Step 6 eid-prefix EID-prefix [route-tag tag]


              Example:
              switch(config-lisp-site)# eid-prefix 192.168.1.0/24 
              route-tag 12345


              Example:
              switch(config-lisp-site)# eid-prefix 2001:db8:aa::/48 
              route-tag 12345
               

              Enters the EID-prefix for which the LISP site being configured is authoritative and optionally adds a route-tag.

               
              Step 7 end


              Example:
              switch(config-lisp-site)# end
              switch# 
               

              Exits LISP site configuration mode.

               
              Step 8 show {ip | ipv6} lisp


              Example:
              switch# show ip lisp
               


              Example:
              switch# show ipv6 lisp
               
               
              (Optional)

              Displays all configured IPv4 or IPv6 LISP configuration parameters.

               
              What to Do Next

              Complete the optional LISP Map-Server configuration items as needed.

              Configuring Optional LISP Map-Server Functionality

              You can configure optional LISP Map-Server functionality.

              SUMMARY STEPS

                1.    configure terminal

                2.    lisp site site-name

                3.    (Optional) allowed-locators rloc1 [rloc2 [...]]

                4.    end

                5.    (Optional) show {ip | ipv6} lisp


              DETAILED STEPS
                  Command or Action Purpose
                Step 1 configure terminal


                Example:
                switch# configure terminal
                switch(config)# 
                 

                Enters global configuration mode.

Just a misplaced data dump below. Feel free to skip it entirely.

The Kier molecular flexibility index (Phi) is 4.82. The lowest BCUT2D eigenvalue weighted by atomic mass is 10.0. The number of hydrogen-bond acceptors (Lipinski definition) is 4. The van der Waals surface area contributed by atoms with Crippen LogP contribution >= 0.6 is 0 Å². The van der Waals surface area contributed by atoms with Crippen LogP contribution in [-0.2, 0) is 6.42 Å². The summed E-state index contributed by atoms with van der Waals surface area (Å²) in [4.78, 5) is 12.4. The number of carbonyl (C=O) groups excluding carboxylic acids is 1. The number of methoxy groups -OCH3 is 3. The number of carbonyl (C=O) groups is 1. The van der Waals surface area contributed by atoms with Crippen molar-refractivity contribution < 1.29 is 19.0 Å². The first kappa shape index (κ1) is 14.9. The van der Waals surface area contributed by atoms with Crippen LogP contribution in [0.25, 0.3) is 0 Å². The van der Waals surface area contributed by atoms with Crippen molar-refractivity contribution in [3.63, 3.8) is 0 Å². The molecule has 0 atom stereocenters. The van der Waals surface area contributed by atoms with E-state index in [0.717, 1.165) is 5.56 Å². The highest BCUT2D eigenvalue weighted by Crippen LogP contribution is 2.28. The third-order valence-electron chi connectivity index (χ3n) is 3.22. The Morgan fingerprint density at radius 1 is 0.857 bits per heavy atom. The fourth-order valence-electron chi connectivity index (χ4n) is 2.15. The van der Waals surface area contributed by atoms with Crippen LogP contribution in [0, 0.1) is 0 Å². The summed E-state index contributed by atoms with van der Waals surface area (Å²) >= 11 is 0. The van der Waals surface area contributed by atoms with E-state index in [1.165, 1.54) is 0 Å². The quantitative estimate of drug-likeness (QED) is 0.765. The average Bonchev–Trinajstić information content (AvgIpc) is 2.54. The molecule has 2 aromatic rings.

Step 2 lisp site site-name


                Example:
                switch(config)# lisp site Customer1
                switch(config-lisp-site)# 
                 

                Enters LISP site configuration mode for the indicated site. If the site does not exist, it will be created.

                 
                Step 3 allowed-locators rloc1 [rloc2 [...]]


                Example:
                switch(config-lisp-site)# allowed-locators 172.16.8.1 
                2001:db8:aa::1
                 
                (Optional)

                Enters the locators that are to be allowed to be included in the Map-Register message for the LISP site being configured.

                Note   

                When the allowed-locators command is configured, all locators listed on the Map-Server within the LISP site configuration must also appear in the Map-Register message sent by the ETR for the Map-Register message to be accepted.

                 
                Step 4 end


                Example:
                switch(config-lisp-site)# end
                switch# 
                 

                Exits LISP site configuration mode.

                 
                Step 5 show {ip | ipv6} lisp


                Example:
                switch# show ip lisp


                Example:
                switch# show ipv6 lisp
                 
                (Optional)

                Displays all configured IPv4 or IPv6 LISP configuration parameters.

                 

                Configuring Required LISP Proxy-ITR Functionality

                You can enable and configure LISP Proxy-ITR functionality for both IPv4 and IPv6 address families.

                SUMMARY STEPS

                  1.    configure terminal

                  2.    {ip | ipv6} proxy-itr locator [other-address-family-locator]

                  3.    exit

                  4.    (Optional) show {ip | ipv6} lisp


                DETAILED STEPS
                    Command or Action Purpose
                  Step 1 configure terminal


                  Example:
                  switch# configure terminal
                  switch(config)# 
                   

                  Enters global configuration mode.

                   
                  Step 2 {ip | ipv6} proxy-itr locator [other-address-family-locator]


                  Example:
                  switch(config)# ip lisp proxy-itr 172.16.8.1


                  Example:
                  switch(config)# ipv6 lisp proxy-itr 2001:db8:aa::1
                   

                  Configures LISP Proxy-ITR functionality on the device. The locator address is used as a source address for encapsulating data packets or Map-Request messages. Optionally, you can provide an address for the other address family (for example, IPv6 for the ip proxy-itr command).